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May 15, 2024

State law developments could impact tax-exempt organizations

  • State tax developments, highlighted below, will be of interest to tax-exempt organizations in Mississippi, New Jersey, Rhode Island, South Carolina, Tennessee and Wisconsin.
  • The recent developments cover an array of topics affecting tax-exempt organizations, including tax credits and indirect tax guidance.

The following state tax developments could affect tax-exempt organizations operating in certain states. Given the possible effects on their operations, tax-exempt organizations should consider monitoring their respective states' tax developments regularly.


On April 25, 2024, Mississippi Governor Tate Reeves approved legislation (SB 2476) that indefinitely extends the personal income tax credit for voluntary cash contributions to qualifying charitable organizations and charitable foster care organizations. The credit had been set to expire on January 1, 2025.

New Jersey

On April 17, 2024, the New Jersey Superior Court, Appellate Division affirmed a New Jersey Tax Court ruling that a property owned by a non-profit organization qualified for a charitable tax exemption.

In Options Imagines v. Parsippany-Troy Hills Township, No. A-1144-22, the court considered whether a two bedroom condo owned by a non-profit entity providing support services to persons with intellectual and developmental disabilities qualified for property tax exemption. The court determined that the non-profit entity used the condo in furtherance of the entity's charitable purpose by housing those individuals with disabilities and providing them with support services approved by New Jersey's Department of Human Services.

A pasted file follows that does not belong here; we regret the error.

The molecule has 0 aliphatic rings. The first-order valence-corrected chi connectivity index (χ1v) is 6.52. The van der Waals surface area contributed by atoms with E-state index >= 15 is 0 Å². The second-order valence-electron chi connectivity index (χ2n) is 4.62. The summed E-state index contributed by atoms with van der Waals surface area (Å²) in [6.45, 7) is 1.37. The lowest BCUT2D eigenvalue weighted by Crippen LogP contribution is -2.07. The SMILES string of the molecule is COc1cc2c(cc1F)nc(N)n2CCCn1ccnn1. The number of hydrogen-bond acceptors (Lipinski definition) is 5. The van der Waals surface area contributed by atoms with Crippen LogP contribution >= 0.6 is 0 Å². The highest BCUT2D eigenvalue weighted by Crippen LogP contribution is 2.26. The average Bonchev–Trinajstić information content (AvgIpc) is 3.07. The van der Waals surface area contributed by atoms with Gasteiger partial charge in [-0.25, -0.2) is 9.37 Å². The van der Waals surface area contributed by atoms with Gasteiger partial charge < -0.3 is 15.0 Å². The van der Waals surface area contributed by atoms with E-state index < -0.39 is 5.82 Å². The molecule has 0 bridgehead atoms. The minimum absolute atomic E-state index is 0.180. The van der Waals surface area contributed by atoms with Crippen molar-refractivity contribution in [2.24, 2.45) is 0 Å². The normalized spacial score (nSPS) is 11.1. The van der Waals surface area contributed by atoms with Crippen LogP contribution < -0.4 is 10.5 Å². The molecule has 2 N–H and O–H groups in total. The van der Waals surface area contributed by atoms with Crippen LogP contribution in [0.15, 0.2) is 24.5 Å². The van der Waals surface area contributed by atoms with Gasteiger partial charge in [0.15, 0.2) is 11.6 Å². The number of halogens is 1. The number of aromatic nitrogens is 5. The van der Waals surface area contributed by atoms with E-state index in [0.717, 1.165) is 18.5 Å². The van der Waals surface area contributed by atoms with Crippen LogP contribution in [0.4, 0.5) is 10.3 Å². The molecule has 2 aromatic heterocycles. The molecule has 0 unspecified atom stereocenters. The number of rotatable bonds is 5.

Rhode Island

On May 2, 2024, the Rhode Island Supreme Court held that the City of Pawtucket could not receive Payment in Lieu of Taxes (PILOT) funding in connection with two properties owned by Memorial Hospital in the city, because the hospital had relinquished its hospital license and thus did not satisfy the definition of a "nonprofit hospital facility."

The state of Rhode Island pays municipalities a portion of the property tax value of land held by tax-exempt nonprofit institutions, including hospitals and universities, that are exempt from paying property tax under state law. In City of Pawtucket v. The Rhode Island Department of Revenue, et al., No. 21-185, the court considered whether the city continued to qualify to receive such PILOT payments for Memorial Hospital's two properties after the hospital ceased to operate an emergency room and thereby relinquished its hospital license.

The city argued it was entitled to PILOT payments because two licensed hospital affiliates of Memorial Hospital continued to provide medical services at the properties. But the court held that the city no longer qualified to receive PILOT funding for the properties because Memorial Hospital owned those properties and was no longer a licensed hospital.

South Carolina

On March 22, 2024, the South Carolina Administrative Law Court (ALC) ruled that a private college could not claim a property tax exemption on a building it leased from a for-profit real estate development company for the purposes of providing student housing.